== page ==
Separately, the Philippines activates the first battalion that will induct the BrahMos missile system next year

The Indian Air Force (IAF) has completed an inquiry into the accidental missile-firing incident that caused a missile to land inside Pakistan territory on March 9 and it will be submitted to the government after internal review as per procedure, according to Defence sources.

In a separate development, the Philippines, which has procured the BrahMos supersonic cruise missile system from India, has formally activated a Shore Based Anti-Ship Missile (SBASM) battalion that will induct the missile next year.

“The findings of the Court of Inquiry (CoI) have been sent for legal vetting, after which they will be submitted to the government,” a defence official said on condition of anonymity. Legal vetting is one of the several administrative steps in the procedure, which usually takes a few weeks for completion, another official said.

At least two officials said it did not seem to be a technical issue with the missile system and was likely a human error, while saying that the CoI will confirm the exact nature of the accident.

Several officials with knowledge of the missile system stated that there were a series of checks and balances built into the high-end missile system, while ruling out the possibility of a technical defect. “There are a series of software locks which are authorised at various levels, after which there are two manual keys before the countdown can be initiated,” one of the officials explained, also on condition of anonymity. There is a high-level of redundancy built into the system, another official said.

The IAF had constituted a CoI headed by an Air Vice Marshal, a two-star officer, to probe the incident that occurred on March 9, which Pakistan military said was a supersonic surface-to-surface missile flying at three times the speed of sound at 40,000 feet ending up 124 km inside Pakistan and damaging some civilian property.

BrahMos For The Philippines

While the Philippines is the first export customer for the BrahMos, there is interest in the system from several countries in Southeast Asia and the Middle East. “As we become a major defence exporter, we will be competing with some of own friends from whom we have been buying arms. In addition, there will be attempts to malign our products as we have distinct advantages,” a senior official remarked on the intense competition in the global arms market.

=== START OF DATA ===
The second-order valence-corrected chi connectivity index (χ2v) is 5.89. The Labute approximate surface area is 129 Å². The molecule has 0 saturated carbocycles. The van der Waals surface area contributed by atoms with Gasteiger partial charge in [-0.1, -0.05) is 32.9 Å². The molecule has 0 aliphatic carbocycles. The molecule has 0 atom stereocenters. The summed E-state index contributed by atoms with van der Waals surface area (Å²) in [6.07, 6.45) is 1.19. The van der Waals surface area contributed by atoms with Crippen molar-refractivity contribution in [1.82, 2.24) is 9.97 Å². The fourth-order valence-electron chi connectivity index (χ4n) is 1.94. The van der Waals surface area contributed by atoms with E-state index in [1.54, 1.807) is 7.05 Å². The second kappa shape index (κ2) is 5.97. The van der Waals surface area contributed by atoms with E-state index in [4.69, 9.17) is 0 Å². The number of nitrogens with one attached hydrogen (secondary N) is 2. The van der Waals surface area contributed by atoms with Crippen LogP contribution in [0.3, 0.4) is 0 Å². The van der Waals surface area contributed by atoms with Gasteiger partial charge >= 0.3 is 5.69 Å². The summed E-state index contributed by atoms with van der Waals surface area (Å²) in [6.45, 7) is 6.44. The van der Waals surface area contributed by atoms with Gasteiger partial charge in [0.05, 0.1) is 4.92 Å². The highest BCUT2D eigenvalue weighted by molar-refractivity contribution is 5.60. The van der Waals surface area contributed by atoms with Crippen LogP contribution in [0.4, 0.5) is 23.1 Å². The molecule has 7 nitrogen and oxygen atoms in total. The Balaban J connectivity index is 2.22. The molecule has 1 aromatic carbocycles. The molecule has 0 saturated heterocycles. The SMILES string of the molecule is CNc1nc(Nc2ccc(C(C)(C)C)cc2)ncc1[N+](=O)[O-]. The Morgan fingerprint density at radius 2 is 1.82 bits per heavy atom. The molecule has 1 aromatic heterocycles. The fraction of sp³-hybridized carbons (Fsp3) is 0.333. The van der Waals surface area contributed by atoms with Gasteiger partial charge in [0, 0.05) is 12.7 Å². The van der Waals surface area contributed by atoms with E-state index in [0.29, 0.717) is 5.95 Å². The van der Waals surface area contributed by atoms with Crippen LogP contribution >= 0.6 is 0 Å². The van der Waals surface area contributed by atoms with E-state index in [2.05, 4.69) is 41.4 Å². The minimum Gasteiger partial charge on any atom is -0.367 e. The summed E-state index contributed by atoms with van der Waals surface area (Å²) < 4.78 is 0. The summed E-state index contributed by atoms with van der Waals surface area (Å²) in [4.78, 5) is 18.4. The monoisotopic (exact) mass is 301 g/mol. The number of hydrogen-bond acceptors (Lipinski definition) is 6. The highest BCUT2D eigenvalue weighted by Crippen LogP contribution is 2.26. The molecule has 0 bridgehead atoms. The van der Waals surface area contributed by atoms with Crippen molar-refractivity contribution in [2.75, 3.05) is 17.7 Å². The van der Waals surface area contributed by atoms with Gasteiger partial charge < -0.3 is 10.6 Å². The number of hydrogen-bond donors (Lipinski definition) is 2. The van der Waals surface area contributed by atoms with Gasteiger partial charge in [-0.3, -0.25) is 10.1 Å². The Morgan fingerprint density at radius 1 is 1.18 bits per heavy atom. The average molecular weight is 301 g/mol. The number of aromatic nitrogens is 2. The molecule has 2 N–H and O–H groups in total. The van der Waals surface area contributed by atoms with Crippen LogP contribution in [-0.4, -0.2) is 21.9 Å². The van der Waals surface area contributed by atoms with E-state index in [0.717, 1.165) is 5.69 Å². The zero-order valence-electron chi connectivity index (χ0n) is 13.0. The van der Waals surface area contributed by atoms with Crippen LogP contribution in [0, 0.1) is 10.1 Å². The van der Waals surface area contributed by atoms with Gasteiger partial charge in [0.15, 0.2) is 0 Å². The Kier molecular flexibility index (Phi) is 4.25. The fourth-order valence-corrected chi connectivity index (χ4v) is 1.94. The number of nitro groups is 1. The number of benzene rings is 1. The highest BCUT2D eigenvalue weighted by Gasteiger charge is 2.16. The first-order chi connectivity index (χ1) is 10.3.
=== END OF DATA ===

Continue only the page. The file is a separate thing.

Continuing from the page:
The new SBASM battalion of the Coastal Defence Regiment was activated on April 3, Philippine Marines Corps (PMC) which is under the Philippines Navy, said. The Philippines is expected to receive the first BrahMos battery in the second half of 2023. “The SBASM battalion, the first in the PMC, will be operating one of the best anti-ship missile systems on the planet. It can quickly detect, track, chase and destroy targets,” the PMC said.

Defence officials said that in accordance with contractual obligations, PMC personnel would be visiting India around July-August for training in the missile system.

In January, the Philippines signed a $374.96 million deal with BrahMos Aerospace Private Limited for the supply of three batteries of the Shore Based Anti-Ship variant of the BrahMos supersonic cruise missiles, along with training for operators and maintainers, as well as the necessary “integrated logistics support” package.

In a statement to Parliament on March 15, Defence Minister Rajnath Singh said that during “routine maintenance and inspection,” a missile had been “accidentally released” at around 7 p.m. and it had been later learned that the missile had landed inside the territory of Pakistan. In addition, a review of the standard operating procedures (SOP) for “operations, maintenance and inspections” was being conducted, he said.

Without identifying the missile in question, Mr. Singh had said it was “very reliable and safe”. However, defence officials stated that it was a BrahMos missile.

Reiterating this point in response to a question at a webinar last week, the Indian envoy to the Philippines, Shambhu Kumaran, said that he had had an opportunity to interact with the Philippines’ Defence Secretary, Delfin Lorenzana. “I wouldn’t describe it as a concern. There was a query and we responded [that] there was no technical issue as far as we could understand it. There is an inquiry underway and we will have that cleared up once the information is available,” Mr. Kumaran said.

Stating that there is definitely a degree of confidence in the system because of the fact that India uses it extensively, Mr. Kumaran added, “This is a frontline system in the Indian defence forces and the fact that we are willing to share it was appreciated by the Philippines.”

BrahMos is a joint venture between India’s Defence Research and Development Organisation (DRDO) and Russia’s NPO Mashinostroyeniya, and the missile derives its name from the Brahmaputra and Moskva rivers.